Only the Nordic group had a small increase at pennation angle, which indicates more hypertrophy of the muscle. Now, this may not constitute strength directly but it does have some correlation from size to strength.

Nordic curls vs sprint training

The other studys’ results:

In another study this time by Freeman et al (2019), they too compared the effects of sprint training and the Nordic Hamstring exercise on eccentric hamstring strength and sprint performance.


So, what did this study find?

Twenty-eight participants completed an eccentric hamstring strength assessment and a 40metre sprint test to assess acceleration and maximum speed.

They were randomly grouped into a Nordic Hamstring group and a sprint training group.

They performed two sessions per week for four weeks and they performed the eccentric hamstring strength assessment and 40m sprint test at baseline and repeated them again in the week following the intervention.

Another thing that they looked at, was the individual’s perceptions of soreness following the warm-up in each training session.


So, what did Freeman find?

Hamstring strength

Both groups gained significant eccentric Hamstring strength to similar levels.

Sprint performance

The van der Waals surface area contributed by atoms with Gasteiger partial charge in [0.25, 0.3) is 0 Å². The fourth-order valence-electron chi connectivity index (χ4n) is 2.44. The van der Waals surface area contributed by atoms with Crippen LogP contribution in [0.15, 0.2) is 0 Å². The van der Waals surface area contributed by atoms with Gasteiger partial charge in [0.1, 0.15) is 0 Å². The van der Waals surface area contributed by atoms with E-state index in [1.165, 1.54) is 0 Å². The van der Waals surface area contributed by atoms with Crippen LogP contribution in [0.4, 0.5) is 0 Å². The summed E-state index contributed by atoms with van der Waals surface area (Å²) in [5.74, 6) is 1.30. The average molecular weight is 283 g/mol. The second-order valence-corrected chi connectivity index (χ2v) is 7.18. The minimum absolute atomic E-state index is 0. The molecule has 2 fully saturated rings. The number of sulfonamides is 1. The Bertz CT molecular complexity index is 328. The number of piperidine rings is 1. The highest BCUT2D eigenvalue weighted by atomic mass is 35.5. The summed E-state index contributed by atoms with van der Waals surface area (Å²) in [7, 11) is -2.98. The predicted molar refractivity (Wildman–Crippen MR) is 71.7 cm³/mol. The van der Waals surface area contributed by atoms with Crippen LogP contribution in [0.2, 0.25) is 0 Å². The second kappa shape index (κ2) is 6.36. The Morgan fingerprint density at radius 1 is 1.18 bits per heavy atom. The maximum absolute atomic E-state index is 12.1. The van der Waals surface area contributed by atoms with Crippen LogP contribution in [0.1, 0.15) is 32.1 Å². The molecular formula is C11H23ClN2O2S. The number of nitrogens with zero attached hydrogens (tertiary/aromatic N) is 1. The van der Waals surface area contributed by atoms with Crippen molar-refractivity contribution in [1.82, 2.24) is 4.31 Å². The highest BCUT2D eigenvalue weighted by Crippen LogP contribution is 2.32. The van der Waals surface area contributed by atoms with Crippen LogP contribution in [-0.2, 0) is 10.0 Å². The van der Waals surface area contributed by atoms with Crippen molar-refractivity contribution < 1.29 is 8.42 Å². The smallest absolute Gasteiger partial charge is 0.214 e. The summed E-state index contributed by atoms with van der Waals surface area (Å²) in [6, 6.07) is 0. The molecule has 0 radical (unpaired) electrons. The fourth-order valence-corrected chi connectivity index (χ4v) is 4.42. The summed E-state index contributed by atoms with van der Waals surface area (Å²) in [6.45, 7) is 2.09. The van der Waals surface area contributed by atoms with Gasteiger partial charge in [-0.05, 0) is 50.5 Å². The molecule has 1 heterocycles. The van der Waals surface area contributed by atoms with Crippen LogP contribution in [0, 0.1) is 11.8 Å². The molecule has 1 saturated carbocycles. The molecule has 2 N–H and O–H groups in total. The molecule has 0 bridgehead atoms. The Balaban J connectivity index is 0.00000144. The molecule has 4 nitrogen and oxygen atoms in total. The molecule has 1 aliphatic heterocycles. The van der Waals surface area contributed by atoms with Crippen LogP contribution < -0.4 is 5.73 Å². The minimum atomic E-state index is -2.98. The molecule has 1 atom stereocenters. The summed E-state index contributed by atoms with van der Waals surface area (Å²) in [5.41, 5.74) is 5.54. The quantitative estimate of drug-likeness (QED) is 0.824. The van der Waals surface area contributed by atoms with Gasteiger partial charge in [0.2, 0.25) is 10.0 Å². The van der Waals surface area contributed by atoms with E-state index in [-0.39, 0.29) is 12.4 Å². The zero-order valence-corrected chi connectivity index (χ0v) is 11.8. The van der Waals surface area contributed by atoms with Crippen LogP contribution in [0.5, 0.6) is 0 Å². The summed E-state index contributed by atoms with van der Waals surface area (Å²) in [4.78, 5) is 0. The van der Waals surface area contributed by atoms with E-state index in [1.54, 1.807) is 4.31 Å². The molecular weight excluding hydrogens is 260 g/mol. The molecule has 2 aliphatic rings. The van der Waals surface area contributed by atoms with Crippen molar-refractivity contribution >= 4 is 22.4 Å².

The Sprint group improved moderately with sprint performance, especially maximum sprint speed, whereas this was trivial in the Nordic group.

Muscle soreness

Interestingly, the sprint training produced greater perceptions of soreness than the Nordic group following a four-week training intervention, specifically before the start of the last session.



So yes, sprinting does, in fact, strengthen your Hamstrings, however, we don’t fully know how good sprint training is for injury prevention especially when compared to Nordics, as we know Nordics are great for this already. Muscle soreness may be worse with sprinting than Nordics and this may have implications for training performance.

So, if you want stronger Hamstrings then maybe include some progressive sprint training into your program and you may be surprised!


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If you need any further information or would like to book an appointment then call Hawkes Physiotherapy on 01782 771861 or 07866 195914.

  • Chumanov, Elizabeth S., Bryan C. Heiderscheit, and Darryl G. Thelen. “The effect of speed and influence of individual muscles on hamstring mechanics during the swing phase of sprinting.” Journal of biomechanics 40.16 (2007): 3555-3562.
  • Freeman, Brock W., et al. “The effects of sprint training and the Nordic hamstring exercise on eccentric hamstring strength and sprint performance in adolescent athletes.” J Sports Med Phys Fitness 59.7 (2019): 1119-25.
  • Mendiguchia, Jurdan, et al. “Sprint versus isolated eccentric training: Comparative effects on hamstring architecture and performance in soccer players.” PLoS One 15.2 (2020): e0228283.
  • van Dyk, Nicol, Fearghal P. Behan, and Rod Whiteley. “Including the Nordic hamstring exercise in injury prevention programmes halves the rate of hamstring injuries: a systematic review and meta-analysis of 8459 athletes.” Br J Sports Med (2019): bjsports-2018.